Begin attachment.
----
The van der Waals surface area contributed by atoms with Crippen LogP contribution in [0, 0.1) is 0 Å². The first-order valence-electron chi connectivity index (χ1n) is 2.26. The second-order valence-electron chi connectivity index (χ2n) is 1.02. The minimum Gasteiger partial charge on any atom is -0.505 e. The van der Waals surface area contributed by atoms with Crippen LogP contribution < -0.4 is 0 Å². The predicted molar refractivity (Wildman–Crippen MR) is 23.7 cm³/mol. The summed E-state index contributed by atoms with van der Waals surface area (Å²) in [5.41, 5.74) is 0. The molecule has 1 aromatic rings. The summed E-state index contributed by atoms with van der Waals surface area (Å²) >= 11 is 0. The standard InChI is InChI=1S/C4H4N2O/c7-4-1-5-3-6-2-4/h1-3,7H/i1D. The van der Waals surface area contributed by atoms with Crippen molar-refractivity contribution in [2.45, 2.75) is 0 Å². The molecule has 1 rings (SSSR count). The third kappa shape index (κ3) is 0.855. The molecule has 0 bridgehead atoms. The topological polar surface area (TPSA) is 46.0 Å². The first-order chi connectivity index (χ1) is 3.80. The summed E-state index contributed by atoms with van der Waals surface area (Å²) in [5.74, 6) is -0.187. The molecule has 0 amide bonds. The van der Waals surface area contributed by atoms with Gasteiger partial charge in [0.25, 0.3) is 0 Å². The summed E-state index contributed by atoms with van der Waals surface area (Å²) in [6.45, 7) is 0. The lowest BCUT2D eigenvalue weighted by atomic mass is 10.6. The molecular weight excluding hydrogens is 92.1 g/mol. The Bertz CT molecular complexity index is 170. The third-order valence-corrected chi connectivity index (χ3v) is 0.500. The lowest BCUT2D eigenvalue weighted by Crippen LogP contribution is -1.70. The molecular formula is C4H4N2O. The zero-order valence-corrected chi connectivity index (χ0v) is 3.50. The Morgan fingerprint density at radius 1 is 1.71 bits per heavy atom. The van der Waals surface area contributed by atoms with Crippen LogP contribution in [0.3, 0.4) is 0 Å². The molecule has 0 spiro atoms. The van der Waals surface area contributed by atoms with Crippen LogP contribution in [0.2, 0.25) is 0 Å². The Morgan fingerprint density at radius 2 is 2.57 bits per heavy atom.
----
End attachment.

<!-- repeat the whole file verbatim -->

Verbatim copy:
The van der Waals surface area contributed by atoms with Crippen LogP contribution in [0, 0.1) is 0 Å². The first-order valence-electron chi connectivity index (χ1n) is 2.26. The second-order valence-electron chi connectivity index (χ2n) is 1.02. The minimum Gasteiger partial charge on any atom is -0.505 e. The van der Waals surface area contributed by atoms with Crippen LogP contribution < -0.4 is 0 Å². The predicted molar refractivity (Wildman–Crippen MR) is 23.7 cm³/mol. The summed E-state index contributed by atoms with van der Waals surface area (Å²) in [5.41, 5.74) is 0. The molecule has 1 aromatic rings. The summed E-state index contributed by atoms with van der Waals surface area (Å²) >= 11 is 0. The standard InChI is InChI=1S/C4H4N2O/c7-4-1-5-3-6-2-4/h1-3,7H/i1D. The van der Waals surface area contributed by atoms with Crippen molar-refractivity contribution in [2.45, 2.75) is 0 Å². The molecule has 1 rings (SSSR count). The third kappa shape index (κ3) is 0.855. The molecule has 0 bridgehead atoms. The topological polar surface area (TPSA) is 46.0 Å². The first-order chi connectivity index (χ1) is 3.80. The summed E-state index contributed by atoms with van der Waals surface area (Å²) in [5.74, 6) is -0.187. The molecule has 0 amide bonds. The van der Waals surface area contributed by atoms with Gasteiger partial charge in [0.25, 0.3) is 0 Å². The summed E-state index contributed by atoms with van der Waals surface area (Å²) in [6.45, 7) is 0. The lowest BCUT2D eigenvalue weighted by atomic mass is 10.6. The molecular weight excluding hydrogens is 92.1 g/mol. The Bertz CT molecular complexity index is 170. The third-order valence-corrected chi connectivity index (χ3v) is 0.500. The lowest BCUT2D eigenvalue weighted by Crippen LogP contribution is -1.70. The molecular formula is C4H4N2O. The zero-order valence-corrected chi connectivity index (χ0v) is 3.50. The Morgan fingerprint density at radius 1 is 1.71 bits per heavy atom. The van der Waals surface area contributed by atoms with Crippen LogP contribution in [0.3, 0.4) is 0 Å². The molecule has 0 spiro atoms. The van der Waals surface area contributed by atoms with Crippen LogP contribution in [0.2, 0.25) is 0 Å². The Morgan fingerprint density at radius 2 is 2.57 bits per heavy atom.